Medtronic's big break began with a sad event. In 1957, a power outage occurred in Minneapolis, destroying food at Dr. Lillehei's hospital and resulting in the death of one of his young patients. He asked Mr. Bakken if he could find a better solution.

Mr. Bakken first experimented with feeding a pacemaker with a car battery. Judging this too bulky, he turned to what was at the time a new technology: the transistor. Mr. Bakken's invention was in a box of four inches square, which could be stuck to a patient's chest. The pacemaker transmitted electrical signals to the heart by means of wires passing through the patient's chest that could be removed without surgical intervention.

Dr. Lillehei installed a prototype on a patient less than four weeks after the start of Mr. Bakken's work – a delay that he later deemed impossible because of modern regulation.

M. Bakken's invention transformed Medtronic, but not right away. The company only sold a few dozen pacemakers in 1957 and 1958. In 1960, however, it licensed the rights to an implantable pacemaker that had been invented by researchers in Buffalo. The following year, the company finally left his garage to settle in a new headquarters located nearby. Revenues, which had barely risen to $ 500,000 in 1962, amounted to nearly $ 10 million in 1968.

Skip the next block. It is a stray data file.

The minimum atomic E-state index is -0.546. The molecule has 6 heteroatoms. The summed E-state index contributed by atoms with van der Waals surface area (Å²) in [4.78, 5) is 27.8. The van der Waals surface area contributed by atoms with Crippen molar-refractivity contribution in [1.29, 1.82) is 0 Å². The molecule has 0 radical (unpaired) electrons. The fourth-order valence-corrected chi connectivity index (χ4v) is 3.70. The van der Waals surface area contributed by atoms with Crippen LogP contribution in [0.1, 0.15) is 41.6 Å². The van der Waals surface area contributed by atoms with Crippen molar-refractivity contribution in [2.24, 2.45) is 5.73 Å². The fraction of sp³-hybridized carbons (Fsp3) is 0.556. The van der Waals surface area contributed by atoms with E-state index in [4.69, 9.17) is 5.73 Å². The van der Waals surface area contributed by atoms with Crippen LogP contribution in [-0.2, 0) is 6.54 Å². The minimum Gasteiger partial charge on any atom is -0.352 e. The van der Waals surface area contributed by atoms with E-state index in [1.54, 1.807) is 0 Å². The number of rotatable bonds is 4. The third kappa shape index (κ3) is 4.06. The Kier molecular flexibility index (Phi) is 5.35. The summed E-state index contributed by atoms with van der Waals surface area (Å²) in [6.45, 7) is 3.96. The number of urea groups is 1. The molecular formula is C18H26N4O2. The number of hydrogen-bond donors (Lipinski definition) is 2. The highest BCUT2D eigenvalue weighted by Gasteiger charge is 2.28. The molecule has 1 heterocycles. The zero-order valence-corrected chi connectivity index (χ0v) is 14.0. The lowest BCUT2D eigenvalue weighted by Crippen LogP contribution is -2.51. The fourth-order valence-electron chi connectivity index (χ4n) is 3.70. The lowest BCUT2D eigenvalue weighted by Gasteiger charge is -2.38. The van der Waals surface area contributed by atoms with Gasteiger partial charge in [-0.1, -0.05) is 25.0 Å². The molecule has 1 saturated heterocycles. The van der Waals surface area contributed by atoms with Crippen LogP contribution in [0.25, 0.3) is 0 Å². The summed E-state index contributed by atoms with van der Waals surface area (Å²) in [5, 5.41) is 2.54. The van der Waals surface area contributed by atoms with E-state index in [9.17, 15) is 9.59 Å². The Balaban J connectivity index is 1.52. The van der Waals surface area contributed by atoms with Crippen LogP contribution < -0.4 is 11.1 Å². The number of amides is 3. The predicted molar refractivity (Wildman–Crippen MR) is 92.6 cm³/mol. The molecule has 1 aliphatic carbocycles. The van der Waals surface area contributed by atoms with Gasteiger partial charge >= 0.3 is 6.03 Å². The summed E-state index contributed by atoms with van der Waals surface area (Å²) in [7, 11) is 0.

Mr. Bakken was also a philanthropist specializing in science education and medicine. In 1975, he founded the Bakken Museum in Minneapolis, devoted to the history of electricity and magnetism. He also helped found the Pavek Museum in nearby St. Louis Park; it houses a collection of radio, television and broadcast antiques. He has funded several medical programs at the University of Minnesota, as well as the Earl and Doris Bakken Institute on Brain and Brain at the Cleveland Clinic.

Mr. Bakken's first marriage, Connie Olson, ended in a divorce. He is survived by his wife, Doris (Marshall) Bakken, with whom he married in 1982; four children from her first marriage, Wendy Watson, Pamela Petersmeyer and Jeff and Bradley Bakken; his sister, Marjorie Andersen; two stepchildren, Ramona West and David Marshall; 11 grandchildren; three step-grandchildren; and eight beautiful great-grandchildren.

Mr. Bakken was a direct beneficiary of his invention, having had implantation of pacemakers twice. would not be sitting here. "